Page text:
Picture Gallery

AJANTA CAVES:
Ajanta caves were built in the period of 2nd century BC-AD. 

Conjures before one's vision, a dream of beauty- of caves, hidden in the midst of a lonely glen with a streamlet flowing down below, caves that were scooped out into the heart of the rock so that the pious Buddhist monk, out on mission to spread the tenets of Buddhism could dwell and pray, caves that the followers of Lord Buddha, embellished with architectural details with a skilful command of the hammer over the chisel, with sculpture of highest craftsmanship and above all, with the paintings of infinite charm.
ELLORA CAVES:

The caves at Ellora were carved out of the vertical face of the Charanandri hills between the 6th and 10th centuries. The carving work began around 550 AD, about the same time the Ajanta Caves (100km northeast) were abandoned.

The Ellora Caves were built at time when Buddhism was declining in India and Hinduism was beginning to reassert itself. The Brahmanical movement was especially powerful under the patronage of the Chalukya and Rashtrakuta kings, who oversaw most of the work at Ellora - including the magnificent Kailasa Temple built in the 700s.

The last period of building activity took place in the 10th century, when the local rulers switched allegiance from Shaivism (Hinduism devoted to Shiva) to the Digambara sect of Jainism.

The coexistence of structures from three different religions serve as a splendid visual representation of the prevalent religious tolerance of India. For this reason and others, the Ellora Caves were designated a UNESCO World Heritage Site in 1983.

KHAJURAHO TEMPLEs:

Khajuraho temples were constructed between 950 and 1050 A.D. during the reign of Chandel Empire. Khajuraho derives its name from the Khajur tree (the date palm tree) which can be found in abundance in the area. These temples are considered the "high point" of Indian architectural genius in the Medieval period.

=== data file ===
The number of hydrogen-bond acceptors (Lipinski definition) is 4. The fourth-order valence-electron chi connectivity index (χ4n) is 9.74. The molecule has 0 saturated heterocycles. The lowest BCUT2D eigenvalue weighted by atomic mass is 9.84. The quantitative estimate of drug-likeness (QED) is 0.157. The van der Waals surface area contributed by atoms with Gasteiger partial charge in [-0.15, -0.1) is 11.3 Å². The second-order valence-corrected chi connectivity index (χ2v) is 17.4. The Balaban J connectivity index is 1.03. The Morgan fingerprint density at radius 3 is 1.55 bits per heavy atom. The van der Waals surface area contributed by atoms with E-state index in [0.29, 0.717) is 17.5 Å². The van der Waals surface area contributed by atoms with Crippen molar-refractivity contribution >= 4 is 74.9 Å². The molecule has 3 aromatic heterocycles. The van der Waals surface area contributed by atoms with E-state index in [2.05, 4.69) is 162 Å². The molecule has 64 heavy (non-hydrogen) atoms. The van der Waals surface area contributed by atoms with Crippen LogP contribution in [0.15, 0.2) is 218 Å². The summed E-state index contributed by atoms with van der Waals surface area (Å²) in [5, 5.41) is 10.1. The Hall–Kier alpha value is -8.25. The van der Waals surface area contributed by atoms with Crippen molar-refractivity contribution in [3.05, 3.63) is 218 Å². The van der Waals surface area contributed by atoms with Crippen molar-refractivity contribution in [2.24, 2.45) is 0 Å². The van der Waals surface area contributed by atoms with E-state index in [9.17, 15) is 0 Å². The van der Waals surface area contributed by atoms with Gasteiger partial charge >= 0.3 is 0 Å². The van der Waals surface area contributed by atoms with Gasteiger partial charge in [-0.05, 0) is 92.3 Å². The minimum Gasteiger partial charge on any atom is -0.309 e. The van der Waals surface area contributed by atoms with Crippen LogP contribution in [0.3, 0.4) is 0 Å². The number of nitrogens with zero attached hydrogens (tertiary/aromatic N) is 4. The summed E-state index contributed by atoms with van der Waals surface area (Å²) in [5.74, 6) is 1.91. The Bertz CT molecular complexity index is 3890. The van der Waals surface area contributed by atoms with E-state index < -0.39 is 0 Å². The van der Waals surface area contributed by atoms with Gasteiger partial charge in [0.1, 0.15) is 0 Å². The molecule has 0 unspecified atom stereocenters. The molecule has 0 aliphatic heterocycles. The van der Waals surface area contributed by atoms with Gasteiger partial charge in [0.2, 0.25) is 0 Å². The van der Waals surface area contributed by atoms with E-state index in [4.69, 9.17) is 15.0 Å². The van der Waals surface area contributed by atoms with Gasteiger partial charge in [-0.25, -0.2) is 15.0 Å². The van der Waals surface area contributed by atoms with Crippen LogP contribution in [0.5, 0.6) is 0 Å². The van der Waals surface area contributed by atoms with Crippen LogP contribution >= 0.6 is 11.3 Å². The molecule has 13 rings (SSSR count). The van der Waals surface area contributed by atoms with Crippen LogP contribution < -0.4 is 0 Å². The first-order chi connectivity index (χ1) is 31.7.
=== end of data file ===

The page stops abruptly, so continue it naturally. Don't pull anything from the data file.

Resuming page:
Originally there were 85 temples, of which only 22 still exist. The amazingly short span of 100 years, from 950 AD - 1050 AD, saw the completion of all the temples, in an inspired burst of creativity.
SUN TEMPLE, Konark:

Konark is also known as Konaditya. The name Konark is derived form the words Kona - Corner and Arka - Sun; it is situated on the north eastern corner of Puri or the Chakrakshetra. Konark is also known as Arkakshetra.

This temple built in 1278 CE by the Ganga  King Narasimha Deva  is one of the grandest temples of India and was referred to as theBlack Pagoda. The ruins of this temple were excavated in late 19th century. The tower over the Garbagriha is missing, however theJagmohana is intact, and even in this state, it is awe inspiring.

Legend has it that Samba, the king of Krishna and Jambavati entered the bathing chamber of Krishna's wifes, and was cursed by Krishna with leprosy. It was decreed that he would be relieved of the curse by worshipping the sun God on the sea coast north east of Puri. Accordingly Samba reached Konaditya Kshetra and discovered an image of Surya seated on the lotus, worshipped him and was relieved of his curse.

It is said that the temple was not completed as conceived because the foundation was not strong enough to bear the weight of the heavy dome. Local beleif has it that it was constructed in entirety, however its magnetic dome caused ships to crash near the seashore, and that the dome was removed and destroyed and that the image of the Sun God was taken to Puri.